For about a thousand years in China, ending officially in 1911 through government enforcement (though unofficially the practice continued in some areas for some time), the feet of young girls were bound tightly in bandages in order to make them smaller. The ideal size was 3-inches and a foot that achieved this size was known as a Gold Lotus.
There are diverse opinions on the origins of this brutal practice. You can read about some of them at the Wikipedia entry or this research paper. Another useful reference is this NPR radio report, Painful Memories for China's Footbinding Survivors.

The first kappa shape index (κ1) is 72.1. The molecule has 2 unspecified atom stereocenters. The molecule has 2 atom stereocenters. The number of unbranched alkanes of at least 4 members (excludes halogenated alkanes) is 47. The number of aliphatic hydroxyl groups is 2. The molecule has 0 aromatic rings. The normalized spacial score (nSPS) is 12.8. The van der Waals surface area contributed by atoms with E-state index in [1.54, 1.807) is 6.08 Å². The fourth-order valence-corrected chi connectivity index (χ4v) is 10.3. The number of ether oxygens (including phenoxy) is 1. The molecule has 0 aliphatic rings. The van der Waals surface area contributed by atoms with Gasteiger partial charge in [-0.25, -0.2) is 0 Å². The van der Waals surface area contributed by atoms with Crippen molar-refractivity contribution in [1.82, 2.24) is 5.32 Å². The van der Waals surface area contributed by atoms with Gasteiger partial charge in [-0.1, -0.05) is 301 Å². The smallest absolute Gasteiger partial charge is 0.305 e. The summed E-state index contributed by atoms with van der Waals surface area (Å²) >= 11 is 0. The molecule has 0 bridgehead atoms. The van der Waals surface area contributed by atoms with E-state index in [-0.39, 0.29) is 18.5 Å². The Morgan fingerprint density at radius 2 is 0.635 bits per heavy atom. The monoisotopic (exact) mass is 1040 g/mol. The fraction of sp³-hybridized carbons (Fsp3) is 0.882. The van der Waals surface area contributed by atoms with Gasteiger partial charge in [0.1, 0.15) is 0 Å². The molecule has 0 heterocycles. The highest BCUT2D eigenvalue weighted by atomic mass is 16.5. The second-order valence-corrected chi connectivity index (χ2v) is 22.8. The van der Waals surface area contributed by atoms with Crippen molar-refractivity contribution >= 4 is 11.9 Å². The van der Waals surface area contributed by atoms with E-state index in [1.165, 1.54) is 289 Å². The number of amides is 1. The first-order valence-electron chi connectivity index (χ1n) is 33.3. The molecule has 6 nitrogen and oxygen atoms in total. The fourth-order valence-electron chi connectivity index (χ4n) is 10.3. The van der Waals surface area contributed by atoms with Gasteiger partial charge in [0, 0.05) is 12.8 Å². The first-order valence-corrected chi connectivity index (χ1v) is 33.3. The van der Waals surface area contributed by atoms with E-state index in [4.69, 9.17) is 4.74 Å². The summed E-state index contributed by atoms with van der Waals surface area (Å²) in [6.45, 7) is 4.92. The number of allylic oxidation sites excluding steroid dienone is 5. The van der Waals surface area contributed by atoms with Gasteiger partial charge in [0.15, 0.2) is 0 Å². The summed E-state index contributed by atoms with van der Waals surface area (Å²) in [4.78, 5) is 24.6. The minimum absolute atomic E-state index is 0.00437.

The process was pretty gruesome. It involved breaking toes and folding them down towards the heel. The toes were secured tightly with wet bandages which were replaced every two days, at which time the replacement bandages would be pulled even tighter. Women with bound feet were not able to carry out physical work and often could only hobble, not walk. This guaranteed their fidelity to their husbands and also ensured their inability to participate in politics and other worldly business.
All images licensed under Creative Commons. Images 1, 2 and 4 by johnbullas. Image 3 by plassen.
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